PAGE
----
Finally, there was the May 3rd “investigative” piece appearing in the Los Angeles Times, entitled, “Failure Gets A Pass,” just in time to create public opinion against teacher actions. It used the scientific method of anecdotes with selective reference to context, written in a style that leads the reader to assume that all of what is being described is clear cut and the fault of unions. By linking the existence of unions to several extreme cases, the right of teachers to associate becomes associated with protecting drug dealers, child molesters and abuse.

Certainly the governing class has no hand in these activities! In the fantasy world of philanthropy, the free market in sex trade of children and existence of drug abuse is probably the result of collective bargaining too, as are the documented abuses of children at non-union, philanthropy supported, KIPP schools. If unions did not exist, KIPP would not be needed, so the unions are at fault in the end for promoting the suspcious idea that people have a right to form associations to defend their common interests, a practice which only leads to moral transgression. It’s really “All About the Kids!” And kids want really large classes, with underpaid teachers who completed quickie bootstrapping, white man’s burden teacher training programs that narrowly focus on “following orders” and that all-time favorite pastime of youth: standardized testing.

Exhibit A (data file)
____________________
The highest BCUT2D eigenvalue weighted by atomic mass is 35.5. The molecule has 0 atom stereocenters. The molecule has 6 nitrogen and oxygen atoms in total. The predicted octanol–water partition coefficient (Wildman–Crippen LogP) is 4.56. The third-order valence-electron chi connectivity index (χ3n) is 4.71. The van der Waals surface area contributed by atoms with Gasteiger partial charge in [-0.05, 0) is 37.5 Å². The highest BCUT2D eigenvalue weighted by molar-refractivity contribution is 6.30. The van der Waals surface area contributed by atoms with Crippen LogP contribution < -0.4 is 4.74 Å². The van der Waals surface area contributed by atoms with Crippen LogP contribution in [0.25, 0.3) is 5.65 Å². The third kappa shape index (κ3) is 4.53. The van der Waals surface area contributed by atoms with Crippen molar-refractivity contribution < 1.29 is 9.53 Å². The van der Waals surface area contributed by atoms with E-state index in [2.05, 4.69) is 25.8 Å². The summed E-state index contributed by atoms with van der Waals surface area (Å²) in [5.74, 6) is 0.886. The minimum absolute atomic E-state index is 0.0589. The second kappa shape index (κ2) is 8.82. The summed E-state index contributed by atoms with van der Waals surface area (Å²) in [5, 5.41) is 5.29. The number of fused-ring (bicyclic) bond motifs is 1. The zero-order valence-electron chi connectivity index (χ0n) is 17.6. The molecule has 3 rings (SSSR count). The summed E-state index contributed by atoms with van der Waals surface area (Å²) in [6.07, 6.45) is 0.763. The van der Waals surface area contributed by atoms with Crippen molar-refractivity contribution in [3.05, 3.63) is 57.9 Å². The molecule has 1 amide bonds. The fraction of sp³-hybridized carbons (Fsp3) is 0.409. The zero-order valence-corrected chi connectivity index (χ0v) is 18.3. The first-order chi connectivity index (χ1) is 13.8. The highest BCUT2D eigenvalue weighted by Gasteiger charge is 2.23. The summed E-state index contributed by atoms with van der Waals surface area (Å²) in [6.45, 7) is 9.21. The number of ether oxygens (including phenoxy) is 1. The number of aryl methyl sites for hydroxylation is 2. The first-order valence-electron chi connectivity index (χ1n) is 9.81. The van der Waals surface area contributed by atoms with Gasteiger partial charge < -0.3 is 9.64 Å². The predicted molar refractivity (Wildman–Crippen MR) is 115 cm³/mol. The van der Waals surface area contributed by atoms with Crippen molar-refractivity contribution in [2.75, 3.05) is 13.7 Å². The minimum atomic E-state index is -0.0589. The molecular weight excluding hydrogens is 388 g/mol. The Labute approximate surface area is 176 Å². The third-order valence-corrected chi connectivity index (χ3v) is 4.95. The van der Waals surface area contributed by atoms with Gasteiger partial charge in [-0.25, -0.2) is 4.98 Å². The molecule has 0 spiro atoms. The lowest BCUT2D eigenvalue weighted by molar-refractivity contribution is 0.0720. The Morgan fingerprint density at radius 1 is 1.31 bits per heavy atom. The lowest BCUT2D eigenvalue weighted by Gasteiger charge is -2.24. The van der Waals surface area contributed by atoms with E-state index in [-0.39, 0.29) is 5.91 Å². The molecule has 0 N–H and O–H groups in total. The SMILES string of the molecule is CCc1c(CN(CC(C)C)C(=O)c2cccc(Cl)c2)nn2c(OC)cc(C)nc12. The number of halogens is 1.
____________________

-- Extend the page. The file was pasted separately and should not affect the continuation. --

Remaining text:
Anyhow, the agenda that might explain the public adoption of such irrational thinking is the drive to cheapen education by eliminating unions. But maybe this is the way forward! We all know that lowering salaries and benefits will contribute to economic growth…because test scores, which are not affected by poverty, can be raised among the poor and thus close the achievement gap, which is responsible for our national recession, which does not affect test scores, because poverty is not an excuse, because all children can learn, especially when they are placed in academic sweatshops by parents who chose to be poor but are now reconsidering their ill-advised previous life choices.

This irrationalism is a result of the starting point of the “research”, that is, to gather “evidence” that supports the view of the monopolies and their philanthropic organizations that at the root of the teacher quality problem is teachers’ right to association. Underlying the idea of the title “Widget Effect” is an attack on the principal that stands against feudal notions of caste and loyalty and for equal treatment, rights and duties, but it now becomes apparent that such an argument must be the object of an entire article.